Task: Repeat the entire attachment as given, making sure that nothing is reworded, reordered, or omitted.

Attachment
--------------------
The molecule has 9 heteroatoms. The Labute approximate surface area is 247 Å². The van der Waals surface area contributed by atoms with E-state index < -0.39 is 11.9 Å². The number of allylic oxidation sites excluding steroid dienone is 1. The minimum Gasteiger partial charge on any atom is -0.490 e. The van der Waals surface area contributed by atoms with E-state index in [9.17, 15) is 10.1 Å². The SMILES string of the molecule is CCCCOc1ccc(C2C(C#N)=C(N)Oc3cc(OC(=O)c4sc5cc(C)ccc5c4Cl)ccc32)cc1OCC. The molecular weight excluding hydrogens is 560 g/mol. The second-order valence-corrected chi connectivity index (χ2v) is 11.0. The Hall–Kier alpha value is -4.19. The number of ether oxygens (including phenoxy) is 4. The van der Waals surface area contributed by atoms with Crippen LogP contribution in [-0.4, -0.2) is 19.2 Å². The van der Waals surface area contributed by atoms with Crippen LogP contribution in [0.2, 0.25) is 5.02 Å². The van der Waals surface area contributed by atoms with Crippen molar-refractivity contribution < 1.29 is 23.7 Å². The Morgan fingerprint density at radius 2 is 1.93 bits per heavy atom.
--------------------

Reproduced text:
The molecule has 9 heteroatoms. The Labute approximate surface area is 247 Å². The van der Waals surface area contributed by atoms with E-state index < -0.39 is 11.9 Å². The number of allylic oxidation sites excluding steroid dienone is 1. The minimum Gasteiger partial charge on any atom is -0.490 e. The van der Waals surface area contributed by atoms with E-state index in [9.17, 15) is 10.1 Å². The SMILES string of the molecule is CCCCOc1ccc(C2C(C#N)=C(N)Oc3cc(OC(=O)c4sc5cc(C)ccc5c4Cl)ccc32)cc1OCC. The molecular weight excluding hydrogens is 560 g/mol. The second-order valence-corrected chi connectivity index (χ2v) is 11.0. The Hall–Kier alpha value is -4.19. The number of ether oxygens (including phenoxy) is 4. The van der Waals surface area contributed by atoms with Crippen LogP contribution in [-0.4, -0.2) is 19.2 Å². The van der Waals surface area contributed by atoms with Crippen LogP contribution in [0.2, 0.25) is 5.02 Å². The van der Waals surface area contributed by atoms with Crippen molar-refractivity contribution < 1.29 is 23.7 Å². The Morgan fingerprint density at radius 2 is 1.93 bits per heavy atom.